How to Get Your First Mortgage «

How to Get Your First Mortgage

When it comes to lifetime markers getting a first mortgage is a major event. With a mortgage you”re magically transformed from occupant to owner and from tenant to titleholder.

Applying for a mortgage used to be seen as a battle of sorts, a competition where the only winners were those who sold headache remedies and paper by the truckload. But now finding the right mortgage is faster and easier than ever — but only if you know how to make the system work for you.

If you compare loan applications today with the ordeals of even ten years ago you can see a marked difference.

It used to take days if not weeks to obtain a credit report. Meanwhile a mortgage lender could not act on a loan application because information regarding debts and credit history were simply missing so loan processing times have been greatly compacted.

In 1995 both Fannie Mae and Freddie Mac said local lenders should use the credit scoring system developed by industry-pioneer Fair Isaac to evaluate consumer credit. With credit scoring, a rigorous mathematical profile drawn from a huge number of credit reports is used to measure credit history — and thus predict future credit behavior. Credit scoring benefits borrowers because it measures how credit is handled, not how much income is earned. You can be rich and have low credit scores; conversely you can be poor and have excellent credit. In practice, the higher your score the lower your rate.

Many mortgage loan programs no longer require income and employment verifications, the physical process of confirming wages and jobs.

A growing number of loan programs do not require individual appraisals — instead lenders can use automated valuation systems based on tax records and past sales to show the worth of many properties. Automated appraisals are faster and less expensive when available; however they are not obtainable for all properties.

The underwriting system itself has been automated. A conditional lending decision can often be made within an hour of receiving an application.

Lending has gone online. The old advice used to be that borrowers were well served by checking with three or four lenders for the best loans; now it”s possible to compare huge numbers of lenders within minutes. The result is that mortgage lending has become more competitive — good news for borrowers.

Despite the growing use of computers and electrons however, the fact remains that borrower participation is still required.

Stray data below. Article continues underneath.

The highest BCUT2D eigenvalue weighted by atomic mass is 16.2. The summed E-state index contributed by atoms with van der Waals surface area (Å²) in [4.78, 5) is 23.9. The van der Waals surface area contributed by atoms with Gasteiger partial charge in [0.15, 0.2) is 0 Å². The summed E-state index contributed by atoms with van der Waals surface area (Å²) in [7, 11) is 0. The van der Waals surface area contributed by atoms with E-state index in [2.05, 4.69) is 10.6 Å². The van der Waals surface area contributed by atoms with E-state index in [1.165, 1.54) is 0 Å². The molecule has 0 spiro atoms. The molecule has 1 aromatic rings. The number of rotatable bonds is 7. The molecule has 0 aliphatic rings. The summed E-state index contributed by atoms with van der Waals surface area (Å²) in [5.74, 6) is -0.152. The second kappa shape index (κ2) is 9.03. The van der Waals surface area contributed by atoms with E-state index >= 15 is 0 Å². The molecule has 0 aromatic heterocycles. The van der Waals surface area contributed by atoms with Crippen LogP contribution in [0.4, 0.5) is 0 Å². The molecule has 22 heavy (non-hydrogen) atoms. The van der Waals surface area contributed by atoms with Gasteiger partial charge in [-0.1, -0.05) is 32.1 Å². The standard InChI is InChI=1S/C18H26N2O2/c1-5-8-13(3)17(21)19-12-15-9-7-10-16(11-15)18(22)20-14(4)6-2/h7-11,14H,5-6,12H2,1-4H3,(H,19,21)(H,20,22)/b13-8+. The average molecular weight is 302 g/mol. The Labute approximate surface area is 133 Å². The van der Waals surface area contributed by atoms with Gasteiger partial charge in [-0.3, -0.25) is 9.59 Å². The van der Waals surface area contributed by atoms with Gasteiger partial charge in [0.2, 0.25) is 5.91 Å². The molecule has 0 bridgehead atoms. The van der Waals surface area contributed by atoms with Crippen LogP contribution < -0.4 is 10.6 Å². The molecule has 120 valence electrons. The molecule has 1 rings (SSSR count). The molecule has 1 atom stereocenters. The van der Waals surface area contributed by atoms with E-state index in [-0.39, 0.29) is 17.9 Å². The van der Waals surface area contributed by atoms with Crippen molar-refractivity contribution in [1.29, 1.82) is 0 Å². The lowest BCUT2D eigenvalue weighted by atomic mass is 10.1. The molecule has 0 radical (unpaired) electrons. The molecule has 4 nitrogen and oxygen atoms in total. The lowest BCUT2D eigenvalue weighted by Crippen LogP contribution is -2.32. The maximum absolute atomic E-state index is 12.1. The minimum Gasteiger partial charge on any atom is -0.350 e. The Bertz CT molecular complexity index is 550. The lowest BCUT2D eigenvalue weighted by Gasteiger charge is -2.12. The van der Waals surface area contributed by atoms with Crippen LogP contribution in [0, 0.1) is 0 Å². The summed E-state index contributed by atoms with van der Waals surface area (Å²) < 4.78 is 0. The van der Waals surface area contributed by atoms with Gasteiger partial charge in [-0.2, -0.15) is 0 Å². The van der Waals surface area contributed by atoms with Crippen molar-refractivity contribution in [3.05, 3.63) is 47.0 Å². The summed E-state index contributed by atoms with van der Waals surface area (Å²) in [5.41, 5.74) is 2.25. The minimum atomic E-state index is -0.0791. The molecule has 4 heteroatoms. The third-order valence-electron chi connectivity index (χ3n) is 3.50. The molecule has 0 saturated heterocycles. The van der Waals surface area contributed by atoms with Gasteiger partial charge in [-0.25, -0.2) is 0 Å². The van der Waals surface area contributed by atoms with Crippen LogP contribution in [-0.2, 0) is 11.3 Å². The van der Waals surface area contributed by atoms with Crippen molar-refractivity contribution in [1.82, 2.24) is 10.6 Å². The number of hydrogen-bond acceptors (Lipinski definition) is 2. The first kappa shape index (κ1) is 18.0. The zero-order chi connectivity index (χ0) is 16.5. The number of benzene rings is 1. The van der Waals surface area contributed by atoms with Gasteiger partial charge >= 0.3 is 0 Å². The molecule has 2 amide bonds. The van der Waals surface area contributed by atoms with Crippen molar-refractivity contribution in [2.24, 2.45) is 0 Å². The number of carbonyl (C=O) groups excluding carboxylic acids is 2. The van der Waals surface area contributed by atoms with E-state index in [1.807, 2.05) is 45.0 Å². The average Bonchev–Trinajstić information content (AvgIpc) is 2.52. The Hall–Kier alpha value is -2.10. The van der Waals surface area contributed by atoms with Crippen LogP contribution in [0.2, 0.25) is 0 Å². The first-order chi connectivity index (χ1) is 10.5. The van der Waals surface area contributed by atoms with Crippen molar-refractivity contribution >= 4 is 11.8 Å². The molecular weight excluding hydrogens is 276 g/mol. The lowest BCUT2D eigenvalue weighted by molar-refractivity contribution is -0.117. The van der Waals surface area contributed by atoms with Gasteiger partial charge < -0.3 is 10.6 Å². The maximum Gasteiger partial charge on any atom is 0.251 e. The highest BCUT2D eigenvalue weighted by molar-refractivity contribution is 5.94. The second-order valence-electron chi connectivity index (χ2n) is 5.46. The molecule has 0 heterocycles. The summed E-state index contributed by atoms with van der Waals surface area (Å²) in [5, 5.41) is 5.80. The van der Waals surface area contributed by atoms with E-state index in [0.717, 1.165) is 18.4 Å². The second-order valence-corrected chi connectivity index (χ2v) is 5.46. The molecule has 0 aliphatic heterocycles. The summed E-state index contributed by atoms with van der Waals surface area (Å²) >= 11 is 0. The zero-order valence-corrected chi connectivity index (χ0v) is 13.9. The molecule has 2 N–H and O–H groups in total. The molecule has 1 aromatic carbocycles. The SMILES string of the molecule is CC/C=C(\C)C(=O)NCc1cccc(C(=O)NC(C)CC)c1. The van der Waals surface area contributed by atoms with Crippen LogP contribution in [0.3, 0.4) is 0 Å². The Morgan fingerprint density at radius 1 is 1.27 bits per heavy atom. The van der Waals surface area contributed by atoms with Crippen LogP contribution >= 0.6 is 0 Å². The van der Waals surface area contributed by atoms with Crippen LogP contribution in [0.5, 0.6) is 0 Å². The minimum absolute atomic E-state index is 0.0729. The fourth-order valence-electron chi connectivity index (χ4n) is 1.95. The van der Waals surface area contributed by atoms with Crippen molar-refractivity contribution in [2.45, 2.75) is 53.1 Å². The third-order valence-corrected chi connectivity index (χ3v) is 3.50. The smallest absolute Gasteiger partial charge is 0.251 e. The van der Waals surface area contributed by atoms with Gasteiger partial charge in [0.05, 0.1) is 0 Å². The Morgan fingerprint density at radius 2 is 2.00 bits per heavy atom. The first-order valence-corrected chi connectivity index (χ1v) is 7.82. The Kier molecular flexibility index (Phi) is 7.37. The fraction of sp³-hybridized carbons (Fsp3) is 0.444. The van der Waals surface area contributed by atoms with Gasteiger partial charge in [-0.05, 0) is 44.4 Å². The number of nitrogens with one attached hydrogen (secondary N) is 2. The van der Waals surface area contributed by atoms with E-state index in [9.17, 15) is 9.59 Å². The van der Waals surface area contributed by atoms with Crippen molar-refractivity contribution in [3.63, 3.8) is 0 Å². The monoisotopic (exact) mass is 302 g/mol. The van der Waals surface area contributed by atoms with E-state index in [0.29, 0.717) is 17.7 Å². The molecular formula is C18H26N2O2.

Essentially your job is to make sure lenders have application information which is complete and correct. If there are errors in the application you may suddenly face expensive and steeper mortgage costs.

Your lender will supply you with a preliminary loan application showing income, assets, debts and required monthly payments. Much of the application is produced electronically from information received by credit reporting agencies — but before signing anything go through this application line-by-line to make sure all data is current and correct.

Since you know the lender will be providing an application for your review, you can speed the underwriting process by preparing your financial data in advance.

First, make a list of all assets. You want to show the balances or fair market values for all IRAs, stocks, bonds, mutual funds, checking accounts, real estate, pensions and cars and other major assets. You also want to list account numbers and contact information.

Second, make a list of all debts. You want to include all credit cards, car loans, student debts, mortgages, etc. As with assets, show account numbers and contact information for each liability. In addition, but sure to list required monthly payments for each debt.

What you now have is a handy financial planning tool. It tells what you have, what you owe and how much you”re worth (assets less debits equal you”re net worth). Because there are account numbers, contact information and such, this is good information to keep with wills and living wills. Also, if you enter this information onto a spreadsheet, it”s easy to update and keep current.

Many loan programs no longer ask for income or employment verifications — however for your records you want to have a file where you keep such things as your last two or three pay stubs from the time of application and copies of your tax returns from the past few years. Also keep information regarding other sources of income such as interest, dividends, profit-sharing, etc.

You now have a way to zip through a loan application — and you have a way to make sure that lender decisions are not being made on the basis of information which is out-of-date or factually incorrect.


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